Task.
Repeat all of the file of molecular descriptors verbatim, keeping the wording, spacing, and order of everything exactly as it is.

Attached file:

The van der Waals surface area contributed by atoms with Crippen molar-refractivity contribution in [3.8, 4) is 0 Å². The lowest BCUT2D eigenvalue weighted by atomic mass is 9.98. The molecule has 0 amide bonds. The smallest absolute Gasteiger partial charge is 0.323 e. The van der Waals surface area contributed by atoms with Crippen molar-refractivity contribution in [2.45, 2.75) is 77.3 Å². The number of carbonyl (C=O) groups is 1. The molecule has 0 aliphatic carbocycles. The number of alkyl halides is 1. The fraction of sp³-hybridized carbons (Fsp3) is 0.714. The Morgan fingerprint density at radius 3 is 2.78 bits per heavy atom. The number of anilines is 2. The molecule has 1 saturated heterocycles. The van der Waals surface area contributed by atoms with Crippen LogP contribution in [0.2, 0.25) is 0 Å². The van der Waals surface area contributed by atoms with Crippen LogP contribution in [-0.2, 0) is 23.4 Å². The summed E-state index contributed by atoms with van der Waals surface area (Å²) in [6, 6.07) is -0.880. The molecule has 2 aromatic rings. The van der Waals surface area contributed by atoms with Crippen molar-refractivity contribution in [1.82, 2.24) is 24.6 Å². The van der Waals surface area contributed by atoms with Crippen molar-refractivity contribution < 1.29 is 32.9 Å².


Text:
The van der Waals surface area contributed by atoms with Crippen molar-refractivity contribution in [3.8, 4) is 0 Å². The lowest BCUT2D eigenvalue weighted by atomic mass is 9.98. The molecule has 0 amide bonds. The smallest absolute Gasteiger partial charge is 0.323 e. The van der Waals surface area contributed by atoms with Crippen molar-refractivity contribution in [2.45, 2.75) is 77.3 Å². The number of carbonyl (C=O) groups is 1. The molecule has 0 aliphatic carbocycles. The number of alkyl halides is 1. The fraction of sp³-hybridized carbons (Fsp3) is 0.714. The Morgan fingerprint density at radius 3 is 2.78 bits per heavy atom. The number of anilines is 2. The molecule has 1 saturated heterocycles. The van der Waals surface area contributed by atoms with Crippen LogP contribution in [0.2, 0.25) is 0 Å². The van der Waals surface area contributed by atoms with Crippen LogP contribution in [-0.2, 0) is 23.4 Å². The summed E-state index contributed by atoms with van der Waals surface area (Å²) in [6, 6.07) is -0.880. The molecule has 2 aromatic rings. The van der Waals surface area contributed by atoms with Crippen molar-refractivity contribution in [1.82, 2.24) is 24.6 Å². The van der Waals surface area contributed by atoms with Crippen molar-refractivity contribution < 1.29 is 32.9 Å².